What is Osteoporosis? Part 1

What is osteoporosis? Part 1

by Dr. John Klibanoff
Orthopedic Surgeon
Rochester, NY

 To understand this condition and how we treat it you need some background information. Osteoporosis is a condition of the bone. Bone is made up of living tissue, the cells, and nonliving tissue – primarily calcium and some phosphorus. It is the non-living tissue that gives bone its hard mechanical properties. Without adequate calcium in the bones, we are prone to fracture, or breakage, even with routine activities of daily life. To prevent such injury and to allow normal function it is important to maintain the level of calcium in our bones.

Now, to understand osteoporosis we use the analogy of a bathtub half filled with water. Both the faucet and the drain are half open. If the water runs more rapidly into the tub, than the drain, the tub will continue to fill. If the drain is opened wider, it will remove more water than the faucet delivers, the tub will slowly empty. Think of calcium in your body as being represented by the water level.  Over time, you will wish the tub to be as full as possible.

In the healthy human body, the faucet can never be on too much. But, the drain can be open so widely that we lose calcium over time.

The balance of these two processes – filling and emptying – create a NET GAIN or NET LOSS of calcium.

Continuing with our analogy, from the time we are born until about age 23 in women and age 35 in men the faucet is on more than the drain is open. A NET GAIN. This means that we accumulate calcium for about the first 25 years of our lives. Men continue to build up their store of calcium for about another decade. After this, men lose calcium at a fairly constant rate. Women start to lose calcium in their mid-20s. Unfortunately, it is not a constant loss. When women enter menopause the loss of calcium is accelerated for at least a decade.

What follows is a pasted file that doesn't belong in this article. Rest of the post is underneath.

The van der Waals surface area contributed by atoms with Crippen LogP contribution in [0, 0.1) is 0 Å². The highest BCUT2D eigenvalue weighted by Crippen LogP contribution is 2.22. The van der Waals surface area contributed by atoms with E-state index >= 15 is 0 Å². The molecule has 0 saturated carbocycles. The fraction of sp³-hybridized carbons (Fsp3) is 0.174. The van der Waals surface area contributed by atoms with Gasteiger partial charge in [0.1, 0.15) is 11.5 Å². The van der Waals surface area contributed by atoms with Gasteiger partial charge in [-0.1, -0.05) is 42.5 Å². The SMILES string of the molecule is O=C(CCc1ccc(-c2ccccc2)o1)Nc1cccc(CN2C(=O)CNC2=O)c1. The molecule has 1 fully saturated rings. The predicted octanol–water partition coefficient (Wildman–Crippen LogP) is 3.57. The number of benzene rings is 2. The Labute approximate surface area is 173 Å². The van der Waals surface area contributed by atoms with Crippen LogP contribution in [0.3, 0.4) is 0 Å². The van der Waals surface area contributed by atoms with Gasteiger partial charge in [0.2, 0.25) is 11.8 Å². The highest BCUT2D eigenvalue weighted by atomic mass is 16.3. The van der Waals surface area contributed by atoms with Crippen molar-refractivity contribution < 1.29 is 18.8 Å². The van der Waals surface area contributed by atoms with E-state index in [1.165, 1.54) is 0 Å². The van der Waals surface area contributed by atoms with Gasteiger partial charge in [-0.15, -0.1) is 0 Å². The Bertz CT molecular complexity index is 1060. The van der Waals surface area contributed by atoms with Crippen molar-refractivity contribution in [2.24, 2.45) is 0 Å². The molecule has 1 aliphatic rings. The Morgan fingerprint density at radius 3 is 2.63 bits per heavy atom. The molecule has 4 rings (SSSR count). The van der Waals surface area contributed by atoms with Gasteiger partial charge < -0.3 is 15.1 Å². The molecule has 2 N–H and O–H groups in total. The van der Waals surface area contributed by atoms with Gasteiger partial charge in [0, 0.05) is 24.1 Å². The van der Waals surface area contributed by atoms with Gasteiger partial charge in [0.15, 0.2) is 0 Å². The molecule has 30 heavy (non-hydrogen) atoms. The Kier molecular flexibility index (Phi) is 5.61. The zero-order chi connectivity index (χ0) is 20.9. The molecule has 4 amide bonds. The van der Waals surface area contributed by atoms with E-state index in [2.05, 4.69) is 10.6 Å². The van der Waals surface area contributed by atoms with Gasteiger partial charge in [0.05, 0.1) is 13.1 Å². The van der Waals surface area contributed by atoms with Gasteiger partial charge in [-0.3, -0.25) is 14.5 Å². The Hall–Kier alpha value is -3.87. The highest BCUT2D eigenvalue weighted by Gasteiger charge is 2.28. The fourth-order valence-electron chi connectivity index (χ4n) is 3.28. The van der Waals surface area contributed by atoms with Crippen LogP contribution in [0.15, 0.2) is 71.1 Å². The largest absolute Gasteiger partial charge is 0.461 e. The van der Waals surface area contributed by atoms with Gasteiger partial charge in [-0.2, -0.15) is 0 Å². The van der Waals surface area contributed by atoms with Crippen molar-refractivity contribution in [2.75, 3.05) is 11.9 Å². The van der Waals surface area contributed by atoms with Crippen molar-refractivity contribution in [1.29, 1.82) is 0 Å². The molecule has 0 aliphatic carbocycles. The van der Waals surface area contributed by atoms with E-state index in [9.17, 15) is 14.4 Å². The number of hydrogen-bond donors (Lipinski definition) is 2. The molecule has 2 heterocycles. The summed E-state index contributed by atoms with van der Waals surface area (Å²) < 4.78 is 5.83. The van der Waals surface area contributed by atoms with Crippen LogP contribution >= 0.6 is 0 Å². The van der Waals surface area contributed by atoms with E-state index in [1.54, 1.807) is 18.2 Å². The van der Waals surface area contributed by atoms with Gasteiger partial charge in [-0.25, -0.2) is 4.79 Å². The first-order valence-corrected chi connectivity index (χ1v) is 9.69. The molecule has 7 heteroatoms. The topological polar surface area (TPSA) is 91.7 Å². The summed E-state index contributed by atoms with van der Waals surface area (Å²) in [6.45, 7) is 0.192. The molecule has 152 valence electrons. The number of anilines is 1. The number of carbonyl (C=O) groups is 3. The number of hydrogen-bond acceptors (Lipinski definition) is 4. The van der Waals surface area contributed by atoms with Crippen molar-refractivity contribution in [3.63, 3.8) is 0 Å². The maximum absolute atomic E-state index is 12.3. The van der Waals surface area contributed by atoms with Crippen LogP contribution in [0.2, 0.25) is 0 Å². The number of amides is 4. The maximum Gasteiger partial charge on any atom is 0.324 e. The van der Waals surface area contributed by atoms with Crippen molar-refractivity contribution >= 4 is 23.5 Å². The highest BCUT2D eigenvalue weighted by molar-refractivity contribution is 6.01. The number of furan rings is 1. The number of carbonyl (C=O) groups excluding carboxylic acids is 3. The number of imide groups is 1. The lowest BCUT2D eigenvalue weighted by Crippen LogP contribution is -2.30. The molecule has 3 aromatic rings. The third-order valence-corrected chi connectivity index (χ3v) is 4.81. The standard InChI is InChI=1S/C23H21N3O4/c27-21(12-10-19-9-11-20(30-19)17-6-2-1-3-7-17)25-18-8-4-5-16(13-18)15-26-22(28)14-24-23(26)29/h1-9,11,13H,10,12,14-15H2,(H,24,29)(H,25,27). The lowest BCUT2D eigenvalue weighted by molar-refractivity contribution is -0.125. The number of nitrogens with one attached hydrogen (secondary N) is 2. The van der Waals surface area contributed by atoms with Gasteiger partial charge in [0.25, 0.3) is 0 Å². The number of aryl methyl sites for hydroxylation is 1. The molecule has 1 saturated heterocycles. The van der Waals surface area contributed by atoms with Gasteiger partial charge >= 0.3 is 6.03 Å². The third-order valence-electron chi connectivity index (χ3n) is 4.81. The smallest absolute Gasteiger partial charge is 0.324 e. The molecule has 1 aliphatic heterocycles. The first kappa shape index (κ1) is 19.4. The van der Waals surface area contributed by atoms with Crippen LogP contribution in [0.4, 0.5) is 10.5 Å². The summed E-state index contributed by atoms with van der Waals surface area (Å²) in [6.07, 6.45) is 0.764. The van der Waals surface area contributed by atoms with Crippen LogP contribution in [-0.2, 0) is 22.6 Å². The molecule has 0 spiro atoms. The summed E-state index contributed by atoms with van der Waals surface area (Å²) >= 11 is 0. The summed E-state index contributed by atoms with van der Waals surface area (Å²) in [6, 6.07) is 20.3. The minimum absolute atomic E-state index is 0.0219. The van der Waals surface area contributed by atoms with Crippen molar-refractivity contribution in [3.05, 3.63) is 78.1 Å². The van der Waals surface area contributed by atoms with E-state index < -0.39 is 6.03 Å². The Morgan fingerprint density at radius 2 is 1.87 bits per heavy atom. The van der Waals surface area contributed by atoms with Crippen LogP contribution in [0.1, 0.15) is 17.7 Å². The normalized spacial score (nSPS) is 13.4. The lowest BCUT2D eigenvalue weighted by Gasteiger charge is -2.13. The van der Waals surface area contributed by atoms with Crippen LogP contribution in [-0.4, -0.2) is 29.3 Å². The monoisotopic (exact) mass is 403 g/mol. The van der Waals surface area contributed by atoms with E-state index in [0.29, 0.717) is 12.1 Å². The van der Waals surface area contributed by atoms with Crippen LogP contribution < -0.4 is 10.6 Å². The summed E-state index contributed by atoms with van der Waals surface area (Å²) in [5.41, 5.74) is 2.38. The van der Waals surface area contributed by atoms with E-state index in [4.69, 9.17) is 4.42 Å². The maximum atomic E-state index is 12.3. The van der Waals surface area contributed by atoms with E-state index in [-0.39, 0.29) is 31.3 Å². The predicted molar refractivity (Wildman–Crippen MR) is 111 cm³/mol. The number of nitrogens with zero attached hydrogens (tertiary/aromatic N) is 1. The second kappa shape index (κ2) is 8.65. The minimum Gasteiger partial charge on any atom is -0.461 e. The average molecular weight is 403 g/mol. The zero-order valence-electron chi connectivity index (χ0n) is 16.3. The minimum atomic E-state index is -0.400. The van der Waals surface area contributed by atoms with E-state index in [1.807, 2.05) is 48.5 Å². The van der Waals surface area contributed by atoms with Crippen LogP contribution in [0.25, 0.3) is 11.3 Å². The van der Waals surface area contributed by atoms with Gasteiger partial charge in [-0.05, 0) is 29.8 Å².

Remember, this loss is a result of the filling process gradually being exceeded by the emptying process. Because this reversal happens later in life for men their “tub” is more full when the net loss begins. It also means that men lose calcium for a shorter number of years than women. In women, the increased RATE of loss in the mid-50s and 60s compounds the problem. This explains why women are more prone to bone breakage due to osteoporosis than are men.

Next month, in the second part of this article, I will discuss the types of treatments available to either prevent calcium loss and to increase calcium deposition in our adult lives.

Dr. John Klibanoff  Orthopedic Surgeon  2410 Ridgeway Ave Rochester, NY 14626